UNDERSTANDING YOUR CHILD’S ASTHMA IS ONE OF THE MOST IMPORTANT PART OF HELPING THEM CONTROL THEIR ASTHMA1
Childhood asthma is the most-common chronic disease among children with more than 20% of Singaporean children being diagnosed by the age of 15 years.2,3 It can be difficult to know if your child has asthma as many children go symptom-free for a long time before having their first asthma attack.4
Children may not always show the same asthma symptoms as adults. If your child has one or more of these common symptoms, take them to see a doctor:4
Either constant, made worse by viral infections, when asleep, or triggered by exercise or cold air
When your child exhales
Shortness of breath
or rapid breathing
May be associated with exercise
Your child may say that their chest “hurts” or “feels funny”
Your child slows down or stops playing
Problems feeding or grunting during feeding
Avoiding sports or social activities
Due to coughing or difficulty breathing
HOW DO I EXPLAIN ASTHMA TO MY CHILD?
HOW DO I HELP MY CHILD CONTROL THEIR ASTHMA?
Know your child’s asthma triggers1,6
Be aware of your child’s warning signs of an asthma attack6
Make sure your child is using their asthma medication correctly1,6
Regularly check your child’s asthma control7,8
Prepare for an emergency – inform your child’s caregivers5
FREQUENTLY ASKED QUESTIONS
Most children will outgrow childhood asthma, but the reason why is unclear.9,10
Children with severe childhood asthma (i.e., uncontrolled) tend to have asthma persisting until adulthood more than those who only had mild asthma (i.e., well controlled).9–11 That’s why it’s so important to regularly check if your child’s asthma is well controlled and to work with your doctor so that your child is on the right treatment.
Yes, childhood asthma can come back later in life.10,12
One study has shown that childhood asthma came back in 44% of those aged 16–18 years in the Asian population – the most-common age group for childhood asthma relapse.12
Your child should exercise as part of their daily activities when their asthma is controlled. Children with asthma can and do excel in athletics – in fact, many Olympic athletes have asthma.1
Share your child’s Asthma Action Plan with the school nurse, teachers or any coaches who look after your child at school. With your and your doctor’s approval, your child can take their inhalers with them to school.1,5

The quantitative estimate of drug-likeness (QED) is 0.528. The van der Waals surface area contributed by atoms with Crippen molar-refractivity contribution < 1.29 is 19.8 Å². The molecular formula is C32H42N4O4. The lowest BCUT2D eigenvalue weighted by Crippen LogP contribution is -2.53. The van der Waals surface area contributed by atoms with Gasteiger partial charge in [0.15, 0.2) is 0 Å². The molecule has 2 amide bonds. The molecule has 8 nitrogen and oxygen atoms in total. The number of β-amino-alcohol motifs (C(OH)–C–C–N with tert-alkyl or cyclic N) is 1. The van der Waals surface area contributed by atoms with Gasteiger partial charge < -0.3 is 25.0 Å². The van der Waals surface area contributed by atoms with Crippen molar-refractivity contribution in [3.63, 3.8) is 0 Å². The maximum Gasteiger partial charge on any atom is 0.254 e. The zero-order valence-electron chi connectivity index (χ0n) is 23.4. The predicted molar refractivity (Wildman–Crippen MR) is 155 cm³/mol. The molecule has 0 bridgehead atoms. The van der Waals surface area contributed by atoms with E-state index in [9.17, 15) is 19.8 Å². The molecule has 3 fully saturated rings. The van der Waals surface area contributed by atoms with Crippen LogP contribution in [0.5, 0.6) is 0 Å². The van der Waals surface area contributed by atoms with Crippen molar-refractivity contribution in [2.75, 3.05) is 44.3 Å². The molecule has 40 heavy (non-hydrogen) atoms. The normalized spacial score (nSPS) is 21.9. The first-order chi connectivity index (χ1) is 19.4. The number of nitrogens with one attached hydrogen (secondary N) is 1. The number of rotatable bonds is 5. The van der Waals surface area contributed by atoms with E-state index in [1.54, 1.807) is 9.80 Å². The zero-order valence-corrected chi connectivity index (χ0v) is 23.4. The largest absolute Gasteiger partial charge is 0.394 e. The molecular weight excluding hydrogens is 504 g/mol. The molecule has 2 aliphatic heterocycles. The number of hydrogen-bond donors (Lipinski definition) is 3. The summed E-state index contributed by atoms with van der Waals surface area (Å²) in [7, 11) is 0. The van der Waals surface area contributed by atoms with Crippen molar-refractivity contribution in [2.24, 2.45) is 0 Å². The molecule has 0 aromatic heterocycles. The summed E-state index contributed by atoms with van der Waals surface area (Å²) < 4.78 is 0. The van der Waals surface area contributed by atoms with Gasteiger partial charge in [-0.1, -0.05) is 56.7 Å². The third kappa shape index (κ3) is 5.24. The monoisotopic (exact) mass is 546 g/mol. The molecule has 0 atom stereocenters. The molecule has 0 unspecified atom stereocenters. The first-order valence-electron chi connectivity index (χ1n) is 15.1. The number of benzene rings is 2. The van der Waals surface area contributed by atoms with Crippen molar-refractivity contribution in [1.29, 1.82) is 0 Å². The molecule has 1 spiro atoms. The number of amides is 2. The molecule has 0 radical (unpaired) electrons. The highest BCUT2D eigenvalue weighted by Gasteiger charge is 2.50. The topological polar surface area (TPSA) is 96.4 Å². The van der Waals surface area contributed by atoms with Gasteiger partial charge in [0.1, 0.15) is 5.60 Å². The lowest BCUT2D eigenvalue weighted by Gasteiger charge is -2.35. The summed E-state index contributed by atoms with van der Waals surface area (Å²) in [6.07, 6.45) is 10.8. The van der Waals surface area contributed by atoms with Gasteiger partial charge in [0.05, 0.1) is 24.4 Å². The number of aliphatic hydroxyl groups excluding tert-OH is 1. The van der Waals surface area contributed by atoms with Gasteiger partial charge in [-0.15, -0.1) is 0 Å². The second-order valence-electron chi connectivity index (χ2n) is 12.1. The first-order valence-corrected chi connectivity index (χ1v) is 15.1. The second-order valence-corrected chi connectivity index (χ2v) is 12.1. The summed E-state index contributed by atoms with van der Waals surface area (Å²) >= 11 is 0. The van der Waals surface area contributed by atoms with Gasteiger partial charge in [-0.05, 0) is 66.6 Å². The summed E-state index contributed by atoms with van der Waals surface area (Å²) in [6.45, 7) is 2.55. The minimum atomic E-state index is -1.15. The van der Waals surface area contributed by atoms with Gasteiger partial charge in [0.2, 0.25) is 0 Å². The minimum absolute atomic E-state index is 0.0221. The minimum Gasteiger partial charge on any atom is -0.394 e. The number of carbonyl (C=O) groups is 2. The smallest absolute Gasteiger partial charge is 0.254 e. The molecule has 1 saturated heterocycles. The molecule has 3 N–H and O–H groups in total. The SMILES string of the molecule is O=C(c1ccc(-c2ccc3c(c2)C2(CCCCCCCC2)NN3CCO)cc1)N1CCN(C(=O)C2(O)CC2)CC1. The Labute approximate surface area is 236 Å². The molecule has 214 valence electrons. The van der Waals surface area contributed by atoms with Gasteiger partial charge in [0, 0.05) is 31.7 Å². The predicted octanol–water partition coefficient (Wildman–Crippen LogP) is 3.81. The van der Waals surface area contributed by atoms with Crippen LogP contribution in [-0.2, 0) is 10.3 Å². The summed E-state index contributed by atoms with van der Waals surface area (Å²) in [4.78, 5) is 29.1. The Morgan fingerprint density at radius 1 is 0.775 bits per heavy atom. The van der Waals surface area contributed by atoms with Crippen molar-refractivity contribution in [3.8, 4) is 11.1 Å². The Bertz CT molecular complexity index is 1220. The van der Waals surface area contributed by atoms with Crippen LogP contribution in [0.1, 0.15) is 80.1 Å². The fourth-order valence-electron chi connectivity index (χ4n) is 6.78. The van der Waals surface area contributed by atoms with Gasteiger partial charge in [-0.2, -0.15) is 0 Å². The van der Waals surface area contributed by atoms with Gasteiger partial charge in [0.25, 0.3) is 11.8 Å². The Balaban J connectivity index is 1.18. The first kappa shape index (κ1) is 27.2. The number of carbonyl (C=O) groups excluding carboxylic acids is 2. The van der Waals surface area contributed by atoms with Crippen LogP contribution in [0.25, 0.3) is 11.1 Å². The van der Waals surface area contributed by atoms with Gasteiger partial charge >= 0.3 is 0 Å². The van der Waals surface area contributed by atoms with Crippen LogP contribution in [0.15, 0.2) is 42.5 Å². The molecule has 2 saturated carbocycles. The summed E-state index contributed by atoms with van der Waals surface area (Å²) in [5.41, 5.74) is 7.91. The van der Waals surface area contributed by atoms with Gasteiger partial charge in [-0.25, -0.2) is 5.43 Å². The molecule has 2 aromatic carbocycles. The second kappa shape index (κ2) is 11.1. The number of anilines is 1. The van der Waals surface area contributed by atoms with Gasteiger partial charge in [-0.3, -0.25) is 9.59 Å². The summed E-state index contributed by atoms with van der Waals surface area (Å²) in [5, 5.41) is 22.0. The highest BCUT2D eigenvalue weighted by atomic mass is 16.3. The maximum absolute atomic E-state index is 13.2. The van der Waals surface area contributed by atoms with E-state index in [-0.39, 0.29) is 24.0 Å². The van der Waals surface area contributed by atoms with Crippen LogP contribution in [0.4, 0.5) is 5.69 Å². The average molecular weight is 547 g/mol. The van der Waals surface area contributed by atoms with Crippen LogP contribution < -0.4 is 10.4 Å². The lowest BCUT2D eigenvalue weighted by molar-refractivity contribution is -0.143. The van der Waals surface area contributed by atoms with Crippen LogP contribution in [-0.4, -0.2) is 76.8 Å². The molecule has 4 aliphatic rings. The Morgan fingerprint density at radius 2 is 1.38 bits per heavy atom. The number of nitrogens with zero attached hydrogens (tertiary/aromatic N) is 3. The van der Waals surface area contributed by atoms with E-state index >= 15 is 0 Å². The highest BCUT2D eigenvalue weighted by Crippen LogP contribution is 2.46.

There are 4 simple steps you can take during an asthma attack:14
- Stay calm
- If your child has been given a reliever medication by your doctor, let your child use it for quick relief and repeat as advised by your doctor
- Keep your child comfortable by loosening clothing around their neck, get them to sit upright and let fresh air into the room
- Call your doctor or 995 immediately if your child has a severe asthma attack. Signs of a severe asthma attack include:
– Your child is unable to speak, struggles to breathe or gasps for air
– Your child experiences chest pain, palpitations and blue lips or fingertips
– Your child is not getting better with the reliever medication
- AAAAI. Childhood asthma, 2020. Available at: https://www.aaaai.org/Tools-for-the-Public/Conditions-Library/Asthma/Childhood-Asthma-TTR. Accessed December 2022.
- WHO. Asthma, 2022. Available at: https://www.who.int/news-room/fact-sheets/detail/asthma. Accessed December 2022.
- Tan C, et al. Singapore Med J. 2009;50(1):54–61.
- AAAAI. Childhood asthma, 2020. Available at: https://www.aaaai.org/Tools-for-the-Public/Conditions-Library/Asthma/Childhood-Asthma. Accessed December 2022.
- AAAAI. Teaching your child about asthma, 2020. Available at: https://www.aaaai.org/Tools-for-the-Public/Conditions-Library/Asthma/Teaching-Your-Child-About-Asthma. Accessed December 2022.
- CDC. Help your child gain control over asthma, 2004. Available at: https://www.epa.gov/sites/default/files/2013-08/documents/ll_asthma_brochure.pdf. Accessed December 2022.
- Majellano EC, et al. J Asthma Allergy. 2019;12:235–251.
- Bime C, et al. Curr Opin Pulm Med. 2012;18(1):48–56.
- Trivedi M & Denton E. Front Pediatr. 2019;7:256.
- Papadopoulos NG, et al. Allergy. 2012;67(8):976–997.
- GINA. Global strategy for asthma management and prevention, 2022. Available at: https://ginasthma.org/gina-reports/. Accessed December 2022.
- Wu TJ, et al. Respir Res. 2014;15(1):135.
- National Heart, Lung, and Blood Institute. What is asthma? 2022. Available at: https://www.nhlbi.nih.gov/health/asthma. Accessed December 2022.
- HealthHub. Asthma (common childhood illnesses), 2022. Available at: https://www.healthhub.sg/a-z/diseases-and-conditions/695/common-childhood-illnesses-asthma. Accessed December 2022.
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NP-SG-ASU-WCNT-230004. May 2023.